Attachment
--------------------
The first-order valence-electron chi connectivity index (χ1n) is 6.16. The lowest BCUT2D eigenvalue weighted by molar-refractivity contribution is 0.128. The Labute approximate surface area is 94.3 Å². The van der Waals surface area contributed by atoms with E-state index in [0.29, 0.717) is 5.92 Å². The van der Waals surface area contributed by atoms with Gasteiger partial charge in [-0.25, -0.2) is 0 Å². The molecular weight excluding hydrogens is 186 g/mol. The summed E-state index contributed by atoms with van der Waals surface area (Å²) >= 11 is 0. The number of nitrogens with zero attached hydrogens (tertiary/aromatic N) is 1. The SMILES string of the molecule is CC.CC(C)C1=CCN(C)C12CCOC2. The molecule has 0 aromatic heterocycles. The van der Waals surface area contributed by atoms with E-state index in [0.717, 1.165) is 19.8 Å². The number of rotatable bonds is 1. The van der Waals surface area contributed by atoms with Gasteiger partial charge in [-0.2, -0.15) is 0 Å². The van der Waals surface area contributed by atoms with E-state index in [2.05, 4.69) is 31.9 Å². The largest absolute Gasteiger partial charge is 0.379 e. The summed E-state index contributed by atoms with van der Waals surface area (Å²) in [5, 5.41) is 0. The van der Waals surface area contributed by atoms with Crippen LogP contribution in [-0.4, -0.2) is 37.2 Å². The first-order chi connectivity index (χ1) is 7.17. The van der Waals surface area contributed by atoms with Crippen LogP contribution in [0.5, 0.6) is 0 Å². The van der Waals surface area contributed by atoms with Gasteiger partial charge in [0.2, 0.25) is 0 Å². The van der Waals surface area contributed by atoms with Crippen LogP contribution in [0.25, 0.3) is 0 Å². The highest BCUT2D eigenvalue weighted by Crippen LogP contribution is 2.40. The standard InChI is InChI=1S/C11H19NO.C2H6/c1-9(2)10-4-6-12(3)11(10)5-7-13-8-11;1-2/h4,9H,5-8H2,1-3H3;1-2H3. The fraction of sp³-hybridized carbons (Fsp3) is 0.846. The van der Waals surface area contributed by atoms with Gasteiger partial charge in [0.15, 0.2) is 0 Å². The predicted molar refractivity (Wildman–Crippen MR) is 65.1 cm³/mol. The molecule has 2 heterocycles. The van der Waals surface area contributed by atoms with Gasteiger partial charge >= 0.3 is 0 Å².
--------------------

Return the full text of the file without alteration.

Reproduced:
The first-order valence-electron chi connectivity index (χ1n) is 6.16. The lowest BCUT2D eigenvalue weighted by molar-refractivity contribution is 0.128. The Labute approximate surface area is 94.3 Å². The van der Waals surface area contributed by atoms with E-state index in [0.29, 0.717) is 5.92 Å². The van der Waals surface area contributed by atoms with Gasteiger partial charge in [-0.25, -0.2) is 0 Å². The molecular weight excluding hydrogens is 186 g/mol. The summed E-state index contributed by atoms with van der Waals surface area (Å²) >= 11 is 0. The number of nitrogens with zero attached hydrogens (tertiary/aromatic N) is 1. The SMILES string of the molecule is CC.CC(C)C1=CCN(C)C12CCOC2. The molecule has 0 aromatic heterocycles. The van der Waals surface area contributed by atoms with E-state index in [0.717, 1.165) is 19.8 Å². The number of rotatable bonds is 1. The van der Waals surface area contributed by atoms with Gasteiger partial charge in [-0.2, -0.15) is 0 Å². The van der Waals surface area contributed by atoms with E-state index in [2.05, 4.69) is 31.9 Å². The largest absolute Gasteiger partial charge is 0.379 e. The summed E-state index contributed by atoms with van der Waals surface area (Å²) in [5, 5.41) is 0. The van der Waals surface area contributed by atoms with Crippen LogP contribution in [-0.4, -0.2) is 37.2 Å². The first-order chi connectivity index (χ1) is 7.17. The van der Waals surface area contributed by atoms with Crippen LogP contribution in [0.5, 0.6) is 0 Å². The van der Waals surface area contributed by atoms with Gasteiger partial charge in [0.2, 0.25) is 0 Å². The van der Waals surface area contributed by atoms with Crippen LogP contribution in [0.25, 0.3) is 0 Å². The highest BCUT2D eigenvalue weighted by Crippen LogP contribution is 2.40. The standard InChI is InChI=1S/C11H19NO.C2H6/c1-9(2)10-4-6-12(3)11(10)5-7-13-8-11;1-2/h4,9H,5-8H2,1-3H3;1-2H3. The fraction of sp³-hybridized carbons (Fsp3) is 0.846. The van der Waals surface area contributed by atoms with Gasteiger partial charge in [0.15, 0.2) is 0 Å². The predicted molar refractivity (Wildman–Crippen MR) is 65.1 cm³/mol. The molecule has 2 heterocycles. The van der Waals surface area contributed by atoms with Gasteiger partial charge >= 0.3 is 0 Å².